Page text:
Written by Emily
Sometimes life’s lessons are subtle. Sometimes not so…
Lesson Number #1:
We took Noah and Chloe to see the Christmas Spectacular show at Radio City Music Hall on Tuesday.
It was a wonderful trip. Never mind that a nasty virus swept through our house that very night, the next day and for several days after. I can’t blame the Rockettes.
Following the show, we did some NYC sightseeing to get completely immersed in the Christmas spirit: the tree, the skaters, the windows, a $120 rickshaw ride. And there it is. A $120 rickshaw ride from FAO Schwarz to Macy’s. I think $120 is a fair price for my children’s terror as we weaved in and out of NYC traffic.
I think $120 is a fair price for the silly smiles exchanged between passersby and me. I’m sure the skinny, perspiring pedaler thought it was fair. Me? Not so much.
Lesson learned: Read the fine print and parenthetical asides. I was an English teacher, for crying out loud (and yes, I almost cried out loud).
Lesson Number #2:
On the same trip to NYC, I thought I’d take care of a little Christmas shopping–nothing major as my children revolt at the mere sight of stores. I needed a Zara gift card. A quick in and out, and I could check a gift off my list. I walked inside intent on completing my task when the security guard at the door pointed to a man with a stroller and then pointed to the door. My mouth dropped open. After a few laps around the store, my rage grew. I simply had to leave. This mother of three was not going to be a patron of this place. I was internally outraged. Outwardly, I gave my best clenched jaw.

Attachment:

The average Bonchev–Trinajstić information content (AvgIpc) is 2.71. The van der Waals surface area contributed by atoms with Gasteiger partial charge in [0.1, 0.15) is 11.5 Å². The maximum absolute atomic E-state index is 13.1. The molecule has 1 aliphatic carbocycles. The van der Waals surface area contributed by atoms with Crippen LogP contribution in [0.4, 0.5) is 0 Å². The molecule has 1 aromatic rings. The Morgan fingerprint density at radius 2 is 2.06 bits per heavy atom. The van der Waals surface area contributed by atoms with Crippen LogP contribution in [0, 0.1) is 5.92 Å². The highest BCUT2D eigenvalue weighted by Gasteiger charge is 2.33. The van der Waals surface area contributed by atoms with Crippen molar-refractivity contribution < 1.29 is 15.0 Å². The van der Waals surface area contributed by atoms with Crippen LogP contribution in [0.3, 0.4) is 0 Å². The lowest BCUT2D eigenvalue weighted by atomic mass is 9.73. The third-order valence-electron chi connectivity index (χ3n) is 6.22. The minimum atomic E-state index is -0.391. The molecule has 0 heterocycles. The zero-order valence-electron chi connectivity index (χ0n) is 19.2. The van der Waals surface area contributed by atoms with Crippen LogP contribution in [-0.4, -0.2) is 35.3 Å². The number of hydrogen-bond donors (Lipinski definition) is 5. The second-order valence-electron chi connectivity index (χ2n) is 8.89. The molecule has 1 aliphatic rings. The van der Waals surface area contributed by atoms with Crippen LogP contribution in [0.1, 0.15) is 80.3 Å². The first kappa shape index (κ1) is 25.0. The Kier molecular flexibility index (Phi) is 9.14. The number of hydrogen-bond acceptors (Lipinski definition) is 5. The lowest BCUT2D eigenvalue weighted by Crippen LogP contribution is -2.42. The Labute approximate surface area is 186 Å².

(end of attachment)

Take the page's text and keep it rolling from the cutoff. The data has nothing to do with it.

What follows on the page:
As I left, I turned to the father, who was standing outside with the stroller and confirmed, more for solidarity than details, “Did he make you leave because you had a stroller?”
The father smiled and pointed to his son, “Oh, no. He’s eating.”
I looked at the little boy dripping and sticky with mango juice running down his chin. He was a slobbery, gooey mess. Even I was impressed at how thoroughly covered in food he had become.
(A few hours later, I sent my husband into another Zara. He purchased the gift card without incident.)
Lesson learned: Check my self-righteous indignation at the door. Or leave it with the messy toddler. He would, no doubt, destroy it.
Lesson Number #3:
Back from NYC the next day, surrounded by the comforts of home, I let myself get a bit too comfortable. My hyper-alert mom radar was dangerously undercharged from lack of sleep.
I changed Sylvie’s diaper, wrapped it up and continued the process…until Chloe demanded my attention. I turned for a moment to address Chloe’s needs, leaned away from Sylvie, who was pants-less on the floor and turned back to find her waving the soiled diaper like a maraca.
Naturally, I screamed. A log of feces spiraled out of the diaper and landed next to my darling babe. Still screaming, I grabbed the diaper and lunged to get the giant turd. Somehow my one-year old beat me to it and picked it up like a regular plaything.
Still screaming, I wrangled the thankfully-solid mass from her hands. I then began the disinfecting process. That was Wednesday. Still screaming, I finished the disinfecting process five minutes ago.
Lesson learned: Focus until the job is done…especially when poop is involved. But focus, in general, I think.